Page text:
Uber and Lyft are only economically viable because they offload their cost of capital — the investment and depreciation on cars and the cost of keeping a driver fed and healthy — onto the drivers, who are only willing to accept such a bad deal because the labor market sucks.
Businesses that can't cover their costs of capital are not sustainable without some source of subsidy (like the food-stamps for McDonald's and Walmart workers that we all pay for). If the labor market improves and workers decline to continue to subsidize rideshare companies they'll need to find some way to get the government or the capital markets to subsidize them or they'll collapse.
The market will not miraculously produce a capital replacing living wage. If it does so in any particular market it is happenstance; luck, not social physics.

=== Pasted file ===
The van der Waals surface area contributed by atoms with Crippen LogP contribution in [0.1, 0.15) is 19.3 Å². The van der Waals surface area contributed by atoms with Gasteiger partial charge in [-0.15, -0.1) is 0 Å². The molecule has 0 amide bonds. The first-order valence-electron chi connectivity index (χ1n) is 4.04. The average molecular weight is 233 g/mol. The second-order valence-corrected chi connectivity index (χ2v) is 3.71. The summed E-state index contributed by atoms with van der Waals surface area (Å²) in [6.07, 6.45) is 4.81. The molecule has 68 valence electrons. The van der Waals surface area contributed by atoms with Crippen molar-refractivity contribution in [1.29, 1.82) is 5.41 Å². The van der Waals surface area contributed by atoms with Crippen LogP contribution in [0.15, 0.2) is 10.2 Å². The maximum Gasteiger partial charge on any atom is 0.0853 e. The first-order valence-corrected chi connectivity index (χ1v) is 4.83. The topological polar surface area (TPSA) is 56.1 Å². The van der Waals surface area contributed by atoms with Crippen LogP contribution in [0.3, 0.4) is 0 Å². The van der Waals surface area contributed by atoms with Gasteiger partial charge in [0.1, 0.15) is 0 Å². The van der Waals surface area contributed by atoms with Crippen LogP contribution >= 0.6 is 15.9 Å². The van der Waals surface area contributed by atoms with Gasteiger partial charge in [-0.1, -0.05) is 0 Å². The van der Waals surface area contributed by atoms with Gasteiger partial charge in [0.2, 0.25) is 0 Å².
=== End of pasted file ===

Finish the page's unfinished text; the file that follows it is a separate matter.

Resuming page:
This is a social action problem; a race to the bottom issue. It makes sense, individually, to race to the bottom. Company execs and investors get rich, consumers get cheaper rides and drivers get money they need. But this isn't win, win, win. It is win, win, lose over the not very long run.
The cheaper wages paid to drivers, and thus the cheaper rides, also drive business with capital structures which make social sense out of business. They can't compete with "drive your car into the ground, make less than minimum wage".
(Image: Uber Sidecar Lyft, Colin@TheTruthAbout, CC-BY-SA)
(via Naked Capitalism)